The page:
Long considered tokens of appreciation to their family and friends from the bride and groom, wedding favours come from a beloved Italian tradition. Tulle-wrapped bundles of sugared almonds representing the bitterness and sweetness of married life are always brought home by guests at Italian weddings. Favours can be the sweetest, most imaginative tokens for wedding guests, representing the bride and groom’s personality, style and wit. From personalized golf balls to tiny clay pots with tree or flower seeds to small crystal vases to holiday ornaments, wedding favours are a wonderful way to remember the special day as well as to thank guests for their attendance.


The wedding does not end with the reception. The day following the exchanging of vows is traditionally when a gift opening is held. This gathering often takes the form of a champagne breakfast, light brunch, or afternoon tea. The gift opening can take place in a variety of locations, from the home to the hall where the reception was held.

When opening the gifts, have someone record who each gift is from, to ensure that all gift givers are properly thanked.


Think Billy Crystal or Whoopi Goldberg at the Academy Awards. What is their role? They’re the people who preside over the activities, making sure things go as planned while providing commentary in keeping with the special occasion. The same applies to a Master of Ceremonies of a wedding. He is the one who will keep things going, he’ll break the ice and he’ll also ensure that everyone understands their roles and responsibilities. It’s up to him to make certain that everyone’s speaking has something planned and their speech is tasteful and light-hearted.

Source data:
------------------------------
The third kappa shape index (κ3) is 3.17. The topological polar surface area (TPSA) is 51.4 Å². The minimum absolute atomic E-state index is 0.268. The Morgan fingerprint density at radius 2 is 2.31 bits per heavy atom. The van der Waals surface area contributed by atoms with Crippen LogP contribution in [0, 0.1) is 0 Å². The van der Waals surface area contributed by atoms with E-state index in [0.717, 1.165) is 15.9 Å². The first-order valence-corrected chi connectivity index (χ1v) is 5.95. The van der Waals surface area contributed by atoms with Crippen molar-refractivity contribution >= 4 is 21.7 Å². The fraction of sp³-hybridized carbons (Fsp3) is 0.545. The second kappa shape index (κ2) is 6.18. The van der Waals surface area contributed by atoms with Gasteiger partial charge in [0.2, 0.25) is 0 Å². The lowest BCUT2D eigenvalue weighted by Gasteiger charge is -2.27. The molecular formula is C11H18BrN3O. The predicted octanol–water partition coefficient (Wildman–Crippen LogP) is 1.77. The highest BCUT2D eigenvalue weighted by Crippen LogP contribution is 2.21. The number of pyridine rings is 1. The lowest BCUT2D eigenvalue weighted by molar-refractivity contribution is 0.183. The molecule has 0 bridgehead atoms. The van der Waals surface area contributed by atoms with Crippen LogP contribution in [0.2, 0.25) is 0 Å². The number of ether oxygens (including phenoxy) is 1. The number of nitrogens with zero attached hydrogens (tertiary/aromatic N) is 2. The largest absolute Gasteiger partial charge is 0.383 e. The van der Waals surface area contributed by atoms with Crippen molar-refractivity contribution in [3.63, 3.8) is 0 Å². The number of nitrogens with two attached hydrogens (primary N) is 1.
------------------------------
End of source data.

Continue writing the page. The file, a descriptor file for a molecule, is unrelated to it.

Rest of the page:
He’ll need to meet with the Bride and Groom and their parents to understand what type of event they have planned and what people will be speaking. Is the event traditional or a bit more contemporary? Will the bridesmaids speak or just the best man? How many people will be attending and the format of the events planned including time, places, etc.

Some must knows:

  • Keeps to agenda
  • When his time has come to hit the microphone, introduces himself and his relationship to the party. Thank the guests for coming on behalf of the bride and the groom.
  • Asks everyone to stand as the bridal party takes their seats if this is how the bride and the groom want to be introduced.
  • Introduces the head table and any members of the wedding party that may not be sitting at the head table.
  • Allows time for photographs.
  • Introduces the parents of the bride and the groom.
  • Introduces special guests including those from out of town.
  • He may have letters and well wishes to read.
  • Announces toasts
  • Announces the cutting of the cake
  • Announces any special events, like the garter and bouquet toss.
  • Announces the location and time of the gift opening How should he look?
  • If the wedding party is formal-wear, so should he be.
  • Complimenting the colours of the wedding party.
  • The Master of Ceremonies shouldn’t expect the bride and the groom to pay for his garments.

Setting for stage

  • Know the mood of the wedding, is it casual or formal?
  • Adjusts his style to the event
  • Keeps things “clean” and “general” for all ages
  • Stays away from the four things you’re never suppose to discuss in a room full of people having a good time: sex, politics, race or religion
  • He will want to include any inside info into the romance, for example, when the groom knew he loved the bride and wanted to marry her.
  • Makes sure that those speaking know how long their time is at the podium to ensure that everyone planned to speak has a chance without dragging the event on too long.